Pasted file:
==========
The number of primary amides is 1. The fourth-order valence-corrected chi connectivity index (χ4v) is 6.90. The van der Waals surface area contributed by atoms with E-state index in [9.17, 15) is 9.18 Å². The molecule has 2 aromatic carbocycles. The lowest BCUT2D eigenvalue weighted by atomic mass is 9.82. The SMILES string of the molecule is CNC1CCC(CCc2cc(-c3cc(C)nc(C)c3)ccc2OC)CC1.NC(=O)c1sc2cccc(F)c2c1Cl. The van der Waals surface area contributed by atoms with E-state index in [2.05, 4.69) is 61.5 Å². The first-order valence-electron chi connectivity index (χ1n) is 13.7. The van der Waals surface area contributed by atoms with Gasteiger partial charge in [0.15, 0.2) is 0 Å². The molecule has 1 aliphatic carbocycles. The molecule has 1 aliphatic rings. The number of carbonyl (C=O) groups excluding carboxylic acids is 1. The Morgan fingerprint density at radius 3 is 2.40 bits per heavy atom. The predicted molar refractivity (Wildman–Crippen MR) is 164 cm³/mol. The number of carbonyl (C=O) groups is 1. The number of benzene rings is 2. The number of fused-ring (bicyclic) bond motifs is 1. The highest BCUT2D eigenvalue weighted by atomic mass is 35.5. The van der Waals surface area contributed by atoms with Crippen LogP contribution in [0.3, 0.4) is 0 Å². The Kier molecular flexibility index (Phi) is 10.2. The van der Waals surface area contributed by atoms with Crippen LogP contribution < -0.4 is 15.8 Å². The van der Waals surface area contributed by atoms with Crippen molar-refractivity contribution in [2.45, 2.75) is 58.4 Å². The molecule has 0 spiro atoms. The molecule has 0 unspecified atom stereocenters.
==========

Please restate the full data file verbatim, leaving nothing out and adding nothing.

The number of primary amides is 1. The fourth-order valence-corrected chi connectivity index (χ4v) is 6.90. The van der Waals surface area contributed by atoms with E-state index in [9.17, 15) is 9.18 Å². The molecule has 2 aromatic carbocycles. The lowest BCUT2D eigenvalue weighted by atomic mass is 9.82. The SMILES string of the molecule is CNC1CCC(CCc2cc(-c3cc(C)nc(C)c3)ccc2OC)CC1.NC(=O)c1sc2cccc(F)c2c1Cl. The van der Waals surface area contributed by atoms with E-state index in [2.05, 4.69) is 61.5 Å². The first-order valence-electron chi connectivity index (χ1n) is 13.7. The van der Waals surface area contributed by atoms with Gasteiger partial charge in [0.15, 0.2) is 0 Å². The molecule has 1 aliphatic carbocycles. The molecule has 1 aliphatic rings. The number of carbonyl (C=O) groups excluding carboxylic acids is 1. The Morgan fingerprint density at radius 3 is 2.40 bits per heavy atom. The predicted molar refractivity (Wildman–Crippen MR) is 164 cm³/mol. The number of carbonyl (C=O) groups is 1. The number of benzene rings is 2. The number of fused-ring (bicyclic) bond motifs is 1. The highest BCUT2D eigenvalue weighted by atomic mass is 35.5. The van der Waals surface area contributed by atoms with Crippen LogP contribution in [0.3, 0.4) is 0 Å². The Kier molecular flexibility index (Phi) is 10.2. The van der Waals surface area contributed by atoms with Crippen LogP contribution < -0.4 is 15.8 Å². The van der Waals surface area contributed by atoms with Crippen molar-refractivity contribution in [2.45, 2.75) is 58.4 Å². The molecule has 0 spiro atoms. The molecule has 0 unspecified atom stereocenters.